Its the one part of Sharia law that I would support. A convicted criminal with no hands cannot break into your house! Also everyone can see who they are. Kevin Turvey

3:41pm Tue 11 Sep 12

capt spaulding says...

Makes you wonder if Sharia Law would make a difference.
A few hands lopped off a couple of market place stonings and a couple of honour killings...........m
ore Blue Sky thinking !!
Makes you wonder if Sharia Law would make a difference. A few hands lopped off a couple of market place stonings and a couple of honour killings...........m ore Blue Sky thinking !! capt spaulding

3:48pm Tue 11 Sep 12

Pete the Brickie says...




capt spaulding wrote:

It came from being severely let down by them failing in every way .

But probably caused by the courts letting them off. So why bother getting them there in the first place.

And thats exactly what a police officer said to me.


overhear says...
11:56am Tue 11 Sep 12


So who's to blame, then? The cops or the courts? Don't you think it's frustrating for police to risk their lives trying to protect the public and property only to see the criminals go free? I can see why the cops wouldn't help you out.”



I think what capt spaulding is saying that in his experience the police failed to even get the criminal to court and then tried to justify that failing when challenged by saying there was no point anyway because they'd only get let off.


The term "helping out" overhear implies doing someone a favour in an amateur or unpaid capacity. Whilst I'd appreciate some police officers give the impression of being unprofessional or amateur they are in fact well paid and do themselves no favours by blaming sentencing guidelines for their lack of work ethic or ability.

These statistics are pretty meaningless to be honest though and the only way to avoid such variations would be to jail all burglars, that sounds great in theory but as has been said above by mataix121, it is not realistic or likely and would do more harm than good in some cases.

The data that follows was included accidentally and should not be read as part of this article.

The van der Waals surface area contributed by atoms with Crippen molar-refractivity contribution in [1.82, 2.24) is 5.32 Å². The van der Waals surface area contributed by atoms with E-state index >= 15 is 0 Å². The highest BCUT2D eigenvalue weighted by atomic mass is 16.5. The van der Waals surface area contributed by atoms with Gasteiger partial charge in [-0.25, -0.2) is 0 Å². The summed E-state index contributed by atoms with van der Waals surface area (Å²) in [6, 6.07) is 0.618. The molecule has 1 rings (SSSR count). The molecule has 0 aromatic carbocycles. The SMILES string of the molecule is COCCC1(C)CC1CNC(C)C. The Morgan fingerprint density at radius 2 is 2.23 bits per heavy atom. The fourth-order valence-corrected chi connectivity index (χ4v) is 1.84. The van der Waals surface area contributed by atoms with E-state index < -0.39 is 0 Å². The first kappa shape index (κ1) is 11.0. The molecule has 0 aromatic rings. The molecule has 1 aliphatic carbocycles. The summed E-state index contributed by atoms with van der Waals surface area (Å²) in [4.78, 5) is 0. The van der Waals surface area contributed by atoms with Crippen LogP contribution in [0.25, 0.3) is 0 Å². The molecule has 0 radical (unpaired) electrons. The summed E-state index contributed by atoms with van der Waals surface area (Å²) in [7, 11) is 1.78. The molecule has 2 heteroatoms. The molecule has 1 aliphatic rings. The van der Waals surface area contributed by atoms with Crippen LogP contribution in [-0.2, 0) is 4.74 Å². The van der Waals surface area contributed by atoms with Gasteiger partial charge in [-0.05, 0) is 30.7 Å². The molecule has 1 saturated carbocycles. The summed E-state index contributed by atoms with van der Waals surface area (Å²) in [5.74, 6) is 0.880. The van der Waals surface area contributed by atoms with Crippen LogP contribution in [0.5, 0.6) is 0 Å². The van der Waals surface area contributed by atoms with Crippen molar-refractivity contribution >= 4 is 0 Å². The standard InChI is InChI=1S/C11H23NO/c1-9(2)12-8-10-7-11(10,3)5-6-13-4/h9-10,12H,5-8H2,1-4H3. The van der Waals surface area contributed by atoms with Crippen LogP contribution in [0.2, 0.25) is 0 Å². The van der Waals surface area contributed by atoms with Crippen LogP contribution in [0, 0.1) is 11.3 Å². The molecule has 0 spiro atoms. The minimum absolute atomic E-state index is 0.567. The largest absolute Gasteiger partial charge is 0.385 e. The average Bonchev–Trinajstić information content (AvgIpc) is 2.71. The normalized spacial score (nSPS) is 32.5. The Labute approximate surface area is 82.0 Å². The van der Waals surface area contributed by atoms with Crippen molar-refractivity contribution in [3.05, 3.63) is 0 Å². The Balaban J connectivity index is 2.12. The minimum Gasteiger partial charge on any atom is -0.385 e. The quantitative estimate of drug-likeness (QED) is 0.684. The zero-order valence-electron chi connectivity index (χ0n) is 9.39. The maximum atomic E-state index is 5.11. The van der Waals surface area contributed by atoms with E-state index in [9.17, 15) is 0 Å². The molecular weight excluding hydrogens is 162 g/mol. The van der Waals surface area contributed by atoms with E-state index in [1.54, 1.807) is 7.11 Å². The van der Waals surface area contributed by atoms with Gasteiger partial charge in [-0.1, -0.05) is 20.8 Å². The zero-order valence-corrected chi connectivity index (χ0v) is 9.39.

[quote] capt spaulding wrote: It came from being severely let down by them failing in every way . But probably caused by the courts letting them off. So why bother getting them there in the first place. And thats exactly what a police officer said to me. overhear says... 11:56am Tue 11 Sep 12 So who's to blame, then? The cops or the courts? Don't you think it's frustrating for police to risk their lives trying to protect the public and property only to see the criminals go free? I can see why the cops wouldn't help you out.” [/quote] I think what capt spaulding is saying that in his experience the police failed to even get the criminal to court and then tried to justify that failing when challenged by saying there was no point anyway because they'd only get let off. The term "helping out" overhear implies doing someone a favour in an amateur or unpaid capacity. Whilst I'd appreciate some police officers give the impression of being unprofessional or amateur they are in fact well paid and do themselves no favours by blaming sentencing guidelines for their lack of work ethic or ability. These statistics are pretty meaningless to be honest though and the only way to avoid such variations would be to jail all burglars, that sounds great in theory but as has been said above by mataix121, it is not realistic or likely and would do more harm than good in some cases. Pete the Brickie

3:51pm Tue 11 Sep 12

YorkChef says...

Im pretty opened minded and can relate to all above comments but i look at my case and can not see any " punishmment "in that paticular case. Thats the problem, if no jail time there should be at least a system to ensure their is some deterrent, even community service giving back to the community.